Everyone Knows Her Name

We all know ‘Waiting to Exhale’. Man or woman, love it or hate it, you know what the story/movie was about. ‘How Stella Got Her Groove Back’ had every woman young and especially old wanting to book a flight to somewhere exotic to find that chocolate man they could take back to their girlfriends and say look what I brought back! Well until she needed up on Oprah with her ‘aaaaagggghh! Gay husband! Sounds like he found his groove in one of them closets in her house!

Ok I went all outta the purpose of this post. Let me bring it back a little. I was searching for an old book of mine this past weekend when I came across a book I had brought ions ago called The Complete Handbook of Novel Writing. It’s a collection of successful writers and they throw around ideas to motivate writers in different genres, share how they started in doing what they do, you know the deal etc, etc. Re-reading what Terry McMillan said I thought a few questions would be good to post because it still holds relevant to today’s writer even in the age of self publishing and e-everything.

How do your character profiles work?

I’d go to places and act like I wanted a job, and get these employment applications and then I’d retype them on my computer like a form and then I’d add to it: What is your biggest secret? Do you pay your taxes on time? Do you lie? What is it that really gets on your nerves about other people? What do you think your strengths and weaknesses are? How do you see yourself? What are your hobbies? What foods do you eat? What are you allergic to? What shoe size do you wear? Are you overweight? I’d do that for all my characters.

I’d end up with this profile even if it’s stuff I don’t ever use. My favorites are strengths and weaknesses, what pisses them off and what the biggest obstacle in their lives are right now. And they answer that for themselves or I give it to them, and that determines what sort of situations I will put them in so that they will have to deal with it. I test them, but you’ve got to know them first.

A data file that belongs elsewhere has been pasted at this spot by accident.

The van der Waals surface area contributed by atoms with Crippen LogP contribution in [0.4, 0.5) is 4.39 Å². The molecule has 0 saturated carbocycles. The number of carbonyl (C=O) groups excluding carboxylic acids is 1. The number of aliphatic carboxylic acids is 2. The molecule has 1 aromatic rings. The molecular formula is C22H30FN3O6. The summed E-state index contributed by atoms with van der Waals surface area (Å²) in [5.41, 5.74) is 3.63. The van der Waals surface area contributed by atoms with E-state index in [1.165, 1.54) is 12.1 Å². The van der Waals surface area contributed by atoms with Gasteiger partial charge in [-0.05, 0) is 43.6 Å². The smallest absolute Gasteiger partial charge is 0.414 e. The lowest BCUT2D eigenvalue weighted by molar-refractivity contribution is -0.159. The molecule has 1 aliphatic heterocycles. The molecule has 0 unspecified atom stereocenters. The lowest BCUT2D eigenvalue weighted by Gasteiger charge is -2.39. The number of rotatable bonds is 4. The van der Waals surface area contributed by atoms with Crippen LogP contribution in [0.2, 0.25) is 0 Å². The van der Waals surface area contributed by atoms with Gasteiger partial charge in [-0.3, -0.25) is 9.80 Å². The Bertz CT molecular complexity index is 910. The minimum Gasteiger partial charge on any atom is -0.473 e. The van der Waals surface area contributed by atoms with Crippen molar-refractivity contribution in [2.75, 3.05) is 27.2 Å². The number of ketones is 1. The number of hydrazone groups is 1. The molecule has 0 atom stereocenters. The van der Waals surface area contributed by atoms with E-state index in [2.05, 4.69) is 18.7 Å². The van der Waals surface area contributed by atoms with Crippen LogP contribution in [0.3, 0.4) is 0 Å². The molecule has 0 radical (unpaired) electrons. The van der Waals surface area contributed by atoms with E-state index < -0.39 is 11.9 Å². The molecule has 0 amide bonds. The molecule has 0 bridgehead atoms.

Having spent time writing Mama at McDowell Colony and Yaddo, what’s your opinion of writers’ group?

They’re dangerous. In some groups, nobody knows what they’re doing, it’s not led by someone who is knowledgeable about the craft itself. I don’t know that someone leading the workshop has to be published, but it wouldn’t hurt to have someone who at least has a clue about structure and the rules of fiction and advice about what would make a greater character as opposed to just responding to what you think you would like. Someone once said you should never stay in a writers’ group longer than a year because there are people who’ve been in these groups for years and it’s just comfortable, [they lose focus on] the product.

As an instructor you’ve been known to caution writers not to put the publishing cart before the writing horse.

A lot of young writers all they think about is being published. That’s their priority – how much money can I make, how many books can I sell, can I make it on the best-seller list? You don’t know how many books I see, and it’s written all over them. It’s kind of sad. For some of these young writers out here, it’s like prostitution.

A lot of people don’t see writing as an act of self-discovery, and I think that’s a very big danger. A lot of them are more interested in telling you what they know or what they think they know. They’ve already figured it out. If they’ve already figured it out what is the point?

Each book is a different kind of challenge. How Stella Got Her Groove Back was sort of like my reaction to what happened to me and I was trying to question it. So I wrote that book in like three weeks. It started out as a poem, and then I decided to establish some distance in which to create this woman. So it was going to be a little story, and then it was going to be a novella, and then it was going to be a little short novel just so I could get it off my chest. Next thing I know, my agent says, “Terry, shut up and just write it okay?”

It wasn’t planned at all, but what I ultimately ended up doing was freeing me to make some other decisions in my life; you don’ owe anybody any fucking apologies or explanations for your behavior. And in some ways, I think a lot of other women feel the same way, not so much about being with a young man, but being in a job you hate, or doing things that make you feel good.

Is the market healthy for young writers aspiring for their first publication?

I’d say for young writers who take the craft seriously who aren’t worried about stardom the climate is still very good. Because editors are always looking for a good story, with really compelling characters and writers who use their own voice. Not Terry McMillan’s voice, not Anne Tyler’s voice their own voice. Unfortunately there are a lot of young writers who are scared and they don’t trust their own instincts. That’s what they need to do. And the need to stop having these visions of grandeur and just be honest and write a good story!

Damn! Well said!


2 thoughts on “Everyone Knows Her Name

  1. You made some good points there. I did a search on the topic and found most people will agree with
    your blog.

    • Thank you. I hope that a lot of aspiring writers will get motivated when reading posts like this, that is my purpose. I also strongly believe that if you are serious than look into what other successful writers have done, not copy but study, you know?

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